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Global equity markets have continued to fall this week amid escalation of geopolitical tensions. Protests in Hong Kong reached new levels yesterday after anti-government demonstrators flooded the airport and forced its closure. The political crisis in Asia's leading financial centre has taken 10% off the value of the city's Hang Seng index this month, including a fall of 1.8% last night.
European indices are lower this morning, albeit more moderately, while concerns over the US-China trade war encouraged the S&P 500 to fall 1.2% overnight. Last week, markets were also affected by trade tensions: the MSCI China index ended the week down 1.8%, while Wall Street fell 0.4%.
Investor sentiment has also taken a hit from primary elections in Argentina, where the current market-friendly President suffered unexpectedly poor results. Speculation that Mauricio Macri will subsequently lose October's election sent the Argentinian peso tumbling as much as 25% against the dollar yesterday.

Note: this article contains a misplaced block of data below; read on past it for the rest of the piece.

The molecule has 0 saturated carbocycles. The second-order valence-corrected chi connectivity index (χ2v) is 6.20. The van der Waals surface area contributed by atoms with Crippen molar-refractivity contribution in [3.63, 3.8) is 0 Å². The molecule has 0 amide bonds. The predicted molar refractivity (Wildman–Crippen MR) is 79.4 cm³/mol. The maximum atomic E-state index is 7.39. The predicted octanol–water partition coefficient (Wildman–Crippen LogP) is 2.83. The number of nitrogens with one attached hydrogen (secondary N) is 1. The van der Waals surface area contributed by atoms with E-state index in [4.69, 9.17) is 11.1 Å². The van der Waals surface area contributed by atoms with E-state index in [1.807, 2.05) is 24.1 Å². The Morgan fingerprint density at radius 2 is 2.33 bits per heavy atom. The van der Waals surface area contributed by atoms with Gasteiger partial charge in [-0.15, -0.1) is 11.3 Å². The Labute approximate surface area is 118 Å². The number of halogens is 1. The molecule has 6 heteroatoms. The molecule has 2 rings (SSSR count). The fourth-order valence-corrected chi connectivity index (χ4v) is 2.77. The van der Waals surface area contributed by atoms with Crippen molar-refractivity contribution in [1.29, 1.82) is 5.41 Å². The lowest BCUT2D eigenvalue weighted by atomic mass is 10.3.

Britain's economy shrank for the first time in almost seven years in the second quarter, fuelling fears that Brexit uncertainty may push the UK into a recession by the end of the year. GDP fell by 0.2% as marginal growth in the service sector was offset by contractions elsewhere, with manufacturing suffering significantly.
The unique headwinds facing the UK, especially the threat of a no-deal Brexit, mean that bets against sterling have hit their highest level in more than two years. Yesterday, the pound hit a decade-low against the euro of €1.0724. Some good news was provided by the Office for National Statistics this morning, however. It revealed that UK wage growth has reached 3.9%, the highest rate in 11 years.
With equity markets under severe pressure, the price of gold has risen again in the past week, whilst US Treasury yields have fallen. Oil prices, meanwhile, fell again as growth concerns affect the outlook for demand.
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